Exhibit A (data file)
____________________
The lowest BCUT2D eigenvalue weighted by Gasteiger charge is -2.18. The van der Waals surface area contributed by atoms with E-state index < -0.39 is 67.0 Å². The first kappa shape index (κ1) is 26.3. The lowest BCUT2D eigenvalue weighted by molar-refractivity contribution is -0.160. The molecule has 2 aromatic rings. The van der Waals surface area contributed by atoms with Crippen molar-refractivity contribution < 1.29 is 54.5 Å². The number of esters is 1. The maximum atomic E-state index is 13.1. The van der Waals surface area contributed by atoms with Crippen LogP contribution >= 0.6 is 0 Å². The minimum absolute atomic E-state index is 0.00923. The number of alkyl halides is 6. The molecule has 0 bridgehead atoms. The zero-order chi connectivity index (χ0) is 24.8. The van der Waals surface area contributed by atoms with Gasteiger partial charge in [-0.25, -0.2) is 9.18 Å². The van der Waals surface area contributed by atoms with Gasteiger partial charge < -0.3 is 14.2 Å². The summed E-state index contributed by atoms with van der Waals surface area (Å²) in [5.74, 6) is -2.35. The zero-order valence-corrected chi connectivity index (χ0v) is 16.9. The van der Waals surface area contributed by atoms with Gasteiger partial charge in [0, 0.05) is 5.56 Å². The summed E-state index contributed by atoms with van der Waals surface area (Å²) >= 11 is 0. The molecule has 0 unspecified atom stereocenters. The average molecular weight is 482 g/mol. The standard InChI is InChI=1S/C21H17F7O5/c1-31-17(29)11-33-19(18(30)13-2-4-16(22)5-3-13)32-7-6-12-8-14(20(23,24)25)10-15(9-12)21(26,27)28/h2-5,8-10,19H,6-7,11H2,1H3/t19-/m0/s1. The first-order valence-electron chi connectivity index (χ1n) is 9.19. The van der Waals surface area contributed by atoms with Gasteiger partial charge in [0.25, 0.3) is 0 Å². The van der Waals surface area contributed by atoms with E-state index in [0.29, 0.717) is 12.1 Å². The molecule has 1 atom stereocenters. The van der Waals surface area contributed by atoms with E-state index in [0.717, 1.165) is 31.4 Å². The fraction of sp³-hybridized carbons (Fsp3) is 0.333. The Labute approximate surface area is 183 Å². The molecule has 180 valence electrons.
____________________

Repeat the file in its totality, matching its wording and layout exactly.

The lowest BCUT2D eigenvalue weighted by Gasteiger charge is -2.18. The van der Waals surface area contributed by atoms with E-state index < -0.39 is 67.0 Å². The first kappa shape index (κ1) is 26.3. The lowest BCUT2D eigenvalue weighted by molar-refractivity contribution is -0.160. The molecule has 2 aromatic rings. The van der Waals surface area contributed by atoms with Crippen molar-refractivity contribution < 1.29 is 54.5 Å². The number of esters is 1. The maximum atomic E-state index is 13.1. The van der Waals surface area contributed by atoms with Crippen LogP contribution >= 0.6 is 0 Å². The minimum absolute atomic E-state index is 0.00923. The number of alkyl halides is 6. The molecule has 0 bridgehead atoms. The zero-order chi connectivity index (χ0) is 24.8. The van der Waals surface area contributed by atoms with Gasteiger partial charge in [-0.25, -0.2) is 9.18 Å². The van der Waals surface area contributed by atoms with Gasteiger partial charge < -0.3 is 14.2 Å². The summed E-state index contributed by atoms with van der Waals surface area (Å²) in [5.74, 6) is -2.35. The zero-order valence-corrected chi connectivity index (χ0v) is 16.9. The van der Waals surface area contributed by atoms with Gasteiger partial charge in [0, 0.05) is 5.56 Å². The summed E-state index contributed by atoms with van der Waals surface area (Å²) >= 11 is 0. The molecule has 0 unspecified atom stereocenters. The average molecular weight is 482 g/mol. The standard InChI is InChI=1S/C21H17F7O5/c1-31-17(29)11-33-19(18(30)13-2-4-16(22)5-3-13)32-7-6-12-8-14(20(23,24)25)10-15(9-12)21(26,27)28/h2-5,8-10,19H,6-7,11H2,1H3/t19-/m0/s1. The first-order valence-electron chi connectivity index (χ1n) is 9.19. The van der Waals surface area contributed by atoms with Gasteiger partial charge in [0.25, 0.3) is 0 Å². The van der Waals surface area contributed by atoms with E-state index in [0.29, 0.717) is 12.1 Å². The molecule has 1 atom stereocenters. The van der Waals surface area contributed by atoms with E-state index in [0.717, 1.165) is 31.4 Å². The fraction of sp³-hybridized carbons (Fsp3) is 0.333. The Labute approximate surface area is 183 Å². The molecule has 180 valence electrons.